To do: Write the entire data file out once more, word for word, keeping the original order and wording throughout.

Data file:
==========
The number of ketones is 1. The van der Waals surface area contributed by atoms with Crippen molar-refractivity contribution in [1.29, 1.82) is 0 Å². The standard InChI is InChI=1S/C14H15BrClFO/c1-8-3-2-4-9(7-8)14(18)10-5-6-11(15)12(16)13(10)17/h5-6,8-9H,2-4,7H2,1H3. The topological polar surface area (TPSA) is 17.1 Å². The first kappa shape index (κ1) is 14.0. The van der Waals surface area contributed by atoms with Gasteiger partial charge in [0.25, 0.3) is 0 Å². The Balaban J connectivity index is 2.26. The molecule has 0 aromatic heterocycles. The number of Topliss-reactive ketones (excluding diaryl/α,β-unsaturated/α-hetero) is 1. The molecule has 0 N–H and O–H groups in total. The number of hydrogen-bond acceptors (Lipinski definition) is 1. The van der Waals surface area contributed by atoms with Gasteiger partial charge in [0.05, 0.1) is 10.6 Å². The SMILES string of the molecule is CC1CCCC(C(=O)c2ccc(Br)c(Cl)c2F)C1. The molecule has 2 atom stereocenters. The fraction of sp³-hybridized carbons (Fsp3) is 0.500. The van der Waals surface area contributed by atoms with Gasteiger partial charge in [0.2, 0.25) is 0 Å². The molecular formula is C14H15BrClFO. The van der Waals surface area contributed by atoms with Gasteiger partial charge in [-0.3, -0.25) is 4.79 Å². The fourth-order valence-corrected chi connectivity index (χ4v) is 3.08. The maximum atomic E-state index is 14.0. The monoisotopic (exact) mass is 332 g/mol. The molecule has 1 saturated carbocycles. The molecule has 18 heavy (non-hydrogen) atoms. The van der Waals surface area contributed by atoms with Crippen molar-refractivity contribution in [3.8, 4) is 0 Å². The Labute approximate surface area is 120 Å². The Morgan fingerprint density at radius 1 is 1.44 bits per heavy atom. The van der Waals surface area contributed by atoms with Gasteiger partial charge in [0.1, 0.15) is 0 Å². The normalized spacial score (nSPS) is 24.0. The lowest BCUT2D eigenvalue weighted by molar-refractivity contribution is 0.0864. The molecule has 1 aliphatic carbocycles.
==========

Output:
The number of ketones is 1. The van der Waals surface area contributed by atoms with Crippen molar-refractivity contribution in [1.29, 1.82) is 0 Å². The standard InChI is InChI=1S/C14H15BrClFO/c1-8-3-2-4-9(7-8)14(18)10-5-6-11(15)12(16)13(10)17/h5-6,8-9H,2-4,7H2,1H3. The topological polar surface area (TPSA) is 17.1 Å². The first kappa shape index (κ1) is 14.0. The van der Waals surface area contributed by atoms with Gasteiger partial charge in [0.25, 0.3) is 0 Å². The Balaban J connectivity index is 2.26. The molecule has 0 aromatic heterocycles. The number of Topliss-reactive ketones (excluding diaryl/α,β-unsaturated/α-hetero) is 1. The molecule has 0 N–H and O–H groups in total. The number of hydrogen-bond acceptors (Lipinski definition) is 1. The van der Waals surface area contributed by atoms with Gasteiger partial charge in [0.05, 0.1) is 10.6 Å². The SMILES string of the molecule is CC1CCCC(C(=O)c2ccc(Br)c(Cl)c2F)C1. The molecule has 2 atom stereocenters. The fraction of sp³-hybridized carbons (Fsp3) is 0.500. The van der Waals surface area contributed by atoms with Gasteiger partial charge in [0.2, 0.25) is 0 Å². The molecular formula is C14H15BrClFO. The van der Waals surface area contributed by atoms with Gasteiger partial charge in [-0.3, -0.25) is 4.79 Å². The fourth-order valence-corrected chi connectivity index (χ4v) is 3.08. The maximum atomic E-state index is 14.0. The monoisotopic (exact) mass is 332 g/mol. The molecule has 1 saturated carbocycles. The molecule has 18 heavy (non-hydrogen) atoms. The van der Waals surface area contributed by atoms with Crippen molar-refractivity contribution in [3.8, 4) is 0 Å². The Labute approximate surface area is 120 Å². The Morgan fingerprint density at radius 1 is 1.44 bits per heavy atom. The van der Waals surface area contributed by atoms with Gasteiger partial charge in [0.1, 0.15) is 0 Å². The normalized spacial score (nSPS) is 24.0. The lowest BCUT2D eigenvalue weighted by molar-refractivity contribution is 0.0864. The molecule has 1 aliphatic carbocycles.